Supreme Court Finds Fifth Amendment Taking In State Regulation Granting Access To Private Property

Published date12 October 2021
Subject MatterGovernment, Public Sector, Real Estate and Construction, Constitutional & Administrative Law, Real Estate
Law FirmBeveridge & Diamond
AuthorMr Gus B. Bauman, James B. Slaughter, Felicia L. Isaac and Eric L. Klein

In a major victory for property owners facing state and local land use regulation, the U.S. Supreme Court on Wednesday ruled 6-3 that a California regulation granting union organizers the right to access private property is a per se physical taking requiring the payment of just compensation under the Takings Clause of the U.S. Constitution. Cedar Point Nursery v. Hassid, 2021 WL 2557070 (U.S. June 23, 2021). Cedar Point represents another expansion by the Roberts Court of property owner rights under the Takings Clause and opens the door further to legal challenges to government mandates allowing access to private property.

Cedar Point began with a federal lawsuit under the Fifth and Fourteenth Amendments by two California growers challenging a decades-old state regulation granting labor organizations access to an agricultural employer's property for up to three hours per day, 120 days per year, for labor organizing purposes. The lead plaintiff, a grower, challenged the regulation after union organizers entered the company's property without notice, causing some workers to join in a protest and others to leave the job site. Plaintiffs alleged that the regulation created an easement on their properties that amounted to a per se physical taking, requiring just compensation under the Constitution.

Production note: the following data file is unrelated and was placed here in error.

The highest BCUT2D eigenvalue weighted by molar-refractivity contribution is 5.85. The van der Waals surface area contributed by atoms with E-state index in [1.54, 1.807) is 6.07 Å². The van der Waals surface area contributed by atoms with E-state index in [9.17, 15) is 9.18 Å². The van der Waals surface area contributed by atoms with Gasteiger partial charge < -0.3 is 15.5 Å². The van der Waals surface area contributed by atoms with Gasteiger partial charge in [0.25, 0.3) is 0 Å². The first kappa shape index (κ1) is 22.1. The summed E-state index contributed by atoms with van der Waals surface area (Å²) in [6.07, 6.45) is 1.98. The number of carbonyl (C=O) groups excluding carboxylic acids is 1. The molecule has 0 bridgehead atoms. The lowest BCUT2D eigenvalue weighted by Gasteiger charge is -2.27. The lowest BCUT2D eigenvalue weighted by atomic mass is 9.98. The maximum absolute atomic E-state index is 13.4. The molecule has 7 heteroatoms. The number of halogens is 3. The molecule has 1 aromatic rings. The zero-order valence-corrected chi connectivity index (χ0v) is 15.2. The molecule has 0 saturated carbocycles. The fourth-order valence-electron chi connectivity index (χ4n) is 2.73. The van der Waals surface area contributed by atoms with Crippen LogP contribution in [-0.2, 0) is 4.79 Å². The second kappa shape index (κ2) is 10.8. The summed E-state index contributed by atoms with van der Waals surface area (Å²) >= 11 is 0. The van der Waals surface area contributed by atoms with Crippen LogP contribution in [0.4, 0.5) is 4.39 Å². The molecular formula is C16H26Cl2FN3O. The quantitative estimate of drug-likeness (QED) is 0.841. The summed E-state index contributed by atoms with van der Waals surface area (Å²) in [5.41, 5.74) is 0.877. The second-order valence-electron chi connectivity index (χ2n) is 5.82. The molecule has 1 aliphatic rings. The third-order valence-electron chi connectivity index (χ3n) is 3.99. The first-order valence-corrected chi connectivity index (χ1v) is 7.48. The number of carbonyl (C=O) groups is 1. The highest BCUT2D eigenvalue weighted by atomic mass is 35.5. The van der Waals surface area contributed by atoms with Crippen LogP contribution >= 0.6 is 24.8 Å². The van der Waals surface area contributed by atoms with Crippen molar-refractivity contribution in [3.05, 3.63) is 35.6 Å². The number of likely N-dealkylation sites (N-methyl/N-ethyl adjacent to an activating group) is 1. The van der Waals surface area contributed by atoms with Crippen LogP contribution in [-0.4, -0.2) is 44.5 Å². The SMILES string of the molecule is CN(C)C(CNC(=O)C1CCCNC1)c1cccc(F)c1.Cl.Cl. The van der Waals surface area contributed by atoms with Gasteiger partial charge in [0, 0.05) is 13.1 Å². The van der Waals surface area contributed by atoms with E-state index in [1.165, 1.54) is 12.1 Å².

The trial court rejected the growers' argument that the regulation was a per se physical taking because it did not "allow the public to access their property in a permanent and continuous manner for whatever reason." The Ninth Circuit affirmed, explaining that the Penn Central analysis for regulatory, not physical, takings was appropriate, and holding that because "the growers did not contend that the regulation deprived them of all economically beneficial use of their property, per se treatment was inappropriate" and the takings claim was invalid. 923 F.3d 524 (2019).

Writing for the Court, Chief Justice Roberts held that the Ninth Circuit erred when it applied Penn Central because the appellate court's decision was incorrectly focused on the fact that the government action was a regulation. Rather, the essential question is "whether the government has physically taken property for itself or someone else - by whatever means - or has instead restricted a property...

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